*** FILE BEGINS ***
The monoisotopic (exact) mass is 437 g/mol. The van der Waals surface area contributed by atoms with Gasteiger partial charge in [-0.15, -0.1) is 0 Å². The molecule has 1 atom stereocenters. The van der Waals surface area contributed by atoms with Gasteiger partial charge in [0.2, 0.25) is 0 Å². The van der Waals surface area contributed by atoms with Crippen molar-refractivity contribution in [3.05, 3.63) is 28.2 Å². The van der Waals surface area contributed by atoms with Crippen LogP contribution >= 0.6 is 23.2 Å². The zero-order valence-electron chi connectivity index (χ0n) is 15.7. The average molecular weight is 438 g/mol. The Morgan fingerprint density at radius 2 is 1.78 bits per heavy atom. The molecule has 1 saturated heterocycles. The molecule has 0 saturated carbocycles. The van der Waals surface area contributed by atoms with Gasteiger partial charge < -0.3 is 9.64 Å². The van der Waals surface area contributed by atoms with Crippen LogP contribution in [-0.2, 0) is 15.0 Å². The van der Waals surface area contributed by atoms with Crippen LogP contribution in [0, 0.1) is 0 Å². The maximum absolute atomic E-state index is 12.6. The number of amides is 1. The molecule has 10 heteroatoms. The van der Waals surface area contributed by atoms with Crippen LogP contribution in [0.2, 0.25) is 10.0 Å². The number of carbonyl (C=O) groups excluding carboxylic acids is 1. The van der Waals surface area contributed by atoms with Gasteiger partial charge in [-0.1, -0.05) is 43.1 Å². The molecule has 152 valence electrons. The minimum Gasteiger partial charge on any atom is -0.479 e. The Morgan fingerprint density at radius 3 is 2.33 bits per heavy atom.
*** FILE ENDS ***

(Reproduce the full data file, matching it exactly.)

The monoisotopic (exact) mass is 437 g/mol. The van der Waals surface area contributed by atoms with Gasteiger partial charge in [-0.15, -0.1) is 0 Å². The molecule has 1 atom stereocenters. The van der Waals surface area contributed by atoms with Gasteiger partial charge in [0.2, 0.25) is 0 Å². The van der Waals surface area contributed by atoms with Crippen molar-refractivity contribution in [3.05, 3.63) is 28.2 Å². The van der Waals surface area contributed by atoms with Crippen LogP contribution >= 0.6 is 23.2 Å². The zero-order valence-electron chi connectivity index (χ0n) is 15.7. The average molecular weight is 438 g/mol. The Morgan fingerprint density at radius 2 is 1.78 bits per heavy atom. The molecule has 1 saturated heterocycles. The molecule has 0 saturated carbocycles. The van der Waals surface area contributed by atoms with Gasteiger partial charge < -0.3 is 9.64 Å². The van der Waals surface area contributed by atoms with Crippen LogP contribution in [-0.2, 0) is 15.0 Å². The van der Waals surface area contributed by atoms with Crippen LogP contribution in [0, 0.1) is 0 Å². The maximum absolute atomic E-state index is 12.6. The number of amides is 1. The molecule has 10 heteroatoms. The van der Waals surface area contributed by atoms with Crippen LogP contribution in [0.2, 0.25) is 10.0 Å². The number of carbonyl (C=O) groups excluding carboxylic acids is 1. The van der Waals surface area contributed by atoms with Gasteiger partial charge in [-0.1, -0.05) is 43.1 Å². The molecule has 152 valence electrons. The minimum Gasteiger partial charge on any atom is -0.479 e. The Morgan fingerprint density at radius 3 is 2.33 bits per heavy atom.